Advice for vulnerable groups

Homeless on release from prison

You can apply to us for help if you’re homeless now or due to leave prison in the next 8 weeks and don’t have anywhere to stay on release. As a Public Authority the prison have a Duty to Refer any prisoner they believe will be homeless on discharge to us for assistance with housing. You can make a homeless application directly if the prison haven’t made a referral.

As part of our duties under the Homeless reduction act 2017 we should:

  • carry out an assessment of your housing needs
  • give you a personal housing plan that sets out the steps you and the council must take to find suitable accommodation

We should work with the probation service, community rehabilitation company or youth offending team to decide what support you might need to find and keep somewhere to live.

You can apply to any council for help but it’s usually best to apply to an area where you have a local connection. Being in prison in an area doesn't count as a local connection.

If you apply to an area where you don't have a connection, you can be referred to an area where you do. You can't be referred to another area if:

  • an injunction means you can't go there
  • you're at risk of violence there

You won't qualify for any housing or support from us if you don't meet immigration or residence conditions.

Emergency temporary housing

You should qualify for emergency housing on release from prison if we have reason to believe you are homeless and in Priority Need.

You have an automatic priority need for housing if you:

  • have children who live with you
  • are pregnant or a partner you live with is pregnant
  • are aged 18-20 and spent time in care when you were 16 or 17

You also have a priority need for housing if you're classed as 'vulnerable'. This means it's harder for you to cope with being homeless than other people in the same situation.

You may be classed as vulnerable due to your time spent in prison. We must consider:

  • any support you get from friends or family
  • your physical and mental health and how it affects you
  • how long you spent in prison and when you were released
  • if you've been able to find or keep accommodation since release

We should speak to agencies involved in your support and supervision. For example, probation, youth offending team or drug and alcohol services.

What area you can be housed in if you are homeless on release from prison?

When you apply to us as homeless, the Housing Options Team will check to see if you have a local connection with its area.

You can establish a local connection, for example, by living, working, or having immediate family (usually a parent or brother or sister) in the area.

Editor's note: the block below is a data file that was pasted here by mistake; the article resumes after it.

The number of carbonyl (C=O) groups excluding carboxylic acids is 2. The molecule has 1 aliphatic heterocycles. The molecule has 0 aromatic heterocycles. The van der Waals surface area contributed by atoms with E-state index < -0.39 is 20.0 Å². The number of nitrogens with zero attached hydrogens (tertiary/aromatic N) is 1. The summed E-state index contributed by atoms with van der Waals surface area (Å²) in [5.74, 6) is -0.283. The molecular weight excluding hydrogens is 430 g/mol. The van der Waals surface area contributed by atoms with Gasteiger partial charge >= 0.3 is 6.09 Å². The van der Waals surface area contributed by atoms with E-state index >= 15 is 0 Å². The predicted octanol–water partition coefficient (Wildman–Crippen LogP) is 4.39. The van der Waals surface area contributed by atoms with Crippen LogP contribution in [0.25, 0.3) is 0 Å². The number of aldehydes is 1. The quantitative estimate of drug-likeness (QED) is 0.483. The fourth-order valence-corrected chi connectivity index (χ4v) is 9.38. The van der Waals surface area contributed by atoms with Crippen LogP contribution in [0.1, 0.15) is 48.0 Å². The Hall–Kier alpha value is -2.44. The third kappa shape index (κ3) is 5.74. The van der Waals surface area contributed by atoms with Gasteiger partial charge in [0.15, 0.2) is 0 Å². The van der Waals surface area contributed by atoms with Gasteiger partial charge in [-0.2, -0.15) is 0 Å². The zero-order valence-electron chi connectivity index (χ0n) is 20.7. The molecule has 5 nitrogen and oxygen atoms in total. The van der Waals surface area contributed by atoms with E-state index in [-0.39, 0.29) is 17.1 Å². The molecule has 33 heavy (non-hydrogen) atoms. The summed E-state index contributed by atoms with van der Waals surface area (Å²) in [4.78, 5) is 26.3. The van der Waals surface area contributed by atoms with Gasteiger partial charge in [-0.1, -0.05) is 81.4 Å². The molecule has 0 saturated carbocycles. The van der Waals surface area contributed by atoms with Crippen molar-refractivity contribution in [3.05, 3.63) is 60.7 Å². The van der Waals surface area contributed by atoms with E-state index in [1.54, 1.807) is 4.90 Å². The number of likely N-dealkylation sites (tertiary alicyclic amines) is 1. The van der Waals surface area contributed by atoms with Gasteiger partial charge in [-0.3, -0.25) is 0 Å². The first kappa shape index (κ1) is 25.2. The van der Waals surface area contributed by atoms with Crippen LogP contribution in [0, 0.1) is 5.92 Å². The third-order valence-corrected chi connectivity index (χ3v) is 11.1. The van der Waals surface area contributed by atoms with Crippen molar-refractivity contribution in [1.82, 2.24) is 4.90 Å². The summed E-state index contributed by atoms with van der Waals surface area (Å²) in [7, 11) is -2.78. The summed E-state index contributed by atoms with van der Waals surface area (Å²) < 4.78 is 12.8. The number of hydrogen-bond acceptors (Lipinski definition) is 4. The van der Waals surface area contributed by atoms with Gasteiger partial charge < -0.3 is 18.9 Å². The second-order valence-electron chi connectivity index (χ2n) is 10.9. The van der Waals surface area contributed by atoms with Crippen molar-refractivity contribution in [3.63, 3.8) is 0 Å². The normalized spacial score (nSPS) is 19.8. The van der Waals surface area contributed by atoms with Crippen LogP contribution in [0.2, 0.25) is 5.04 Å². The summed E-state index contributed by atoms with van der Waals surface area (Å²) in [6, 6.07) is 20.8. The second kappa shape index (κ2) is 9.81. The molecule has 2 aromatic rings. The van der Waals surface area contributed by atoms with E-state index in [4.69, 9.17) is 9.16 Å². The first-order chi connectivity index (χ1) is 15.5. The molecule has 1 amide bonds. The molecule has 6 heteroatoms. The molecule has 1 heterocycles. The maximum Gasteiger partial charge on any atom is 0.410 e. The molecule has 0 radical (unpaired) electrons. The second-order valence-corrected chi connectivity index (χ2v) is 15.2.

Time spent in prison in a specific area does not give you a local connection with the area where the prison is located. However, if you have no local connection with any area or if you are fleeing
domestic violence, you can apply to any council in any area. The council you apply to has to help you.

There may be restrictions placed on where you can live. For example a civil injunction says you can't go to a particular area, you may need to seek help from a different council.

High risk prisoners managed by a multi-agency public protection arrangement (MAPPA) may be required to live in certain areas.

Help before you leave prison

Most prisons have a housing advice and resettlement service called Through the Gate.  A resettlement worker in prison can help you with things like:

  • referrals to suitable accommodation if you'll be homeless on release
  • dealing with a housing benefit claim while you're in prison
  • claiming universal credit on release
  • rent arrears or eviction

You can apply for the following grants before release:

  • a £76 discharge grant
  • up to £50 for your first night's accommodation (paid direct to the housing provider)

Help with housing costs

If you need a suitable address to stay at before you can be released on bail or home detention curfew (an electronic tag).

If you cannot live at your usual address, court or prison staff may refer you to the Bail Accommodation Support Scheme (BASS).

Contact Nacro's Resettlement Advice Service on 0300 123 1999 for further advice.

Help from the probation service

Your resettlement worker in prison should work on a resettlement plan with your Probation Officer if you have one on release. If you're released on licence, the conditions of your licence might mean you can't live in certain areas. Probation teams can give you housing advice and may be able to refer you to a specialist hostel, supported housing or private landlords.

Help with housing costs

You will need to claim universal credit and the housing payment element unless you live or move in with a partner who's already claiming.

You may also be able to get help through a Discretionary Housing Payment from us.

Useful Links

Shelter support for ex-prisoners

Nacro

Prison Advice and Care Trust offer support to prisoners, people with convictions and their families to make a fresh start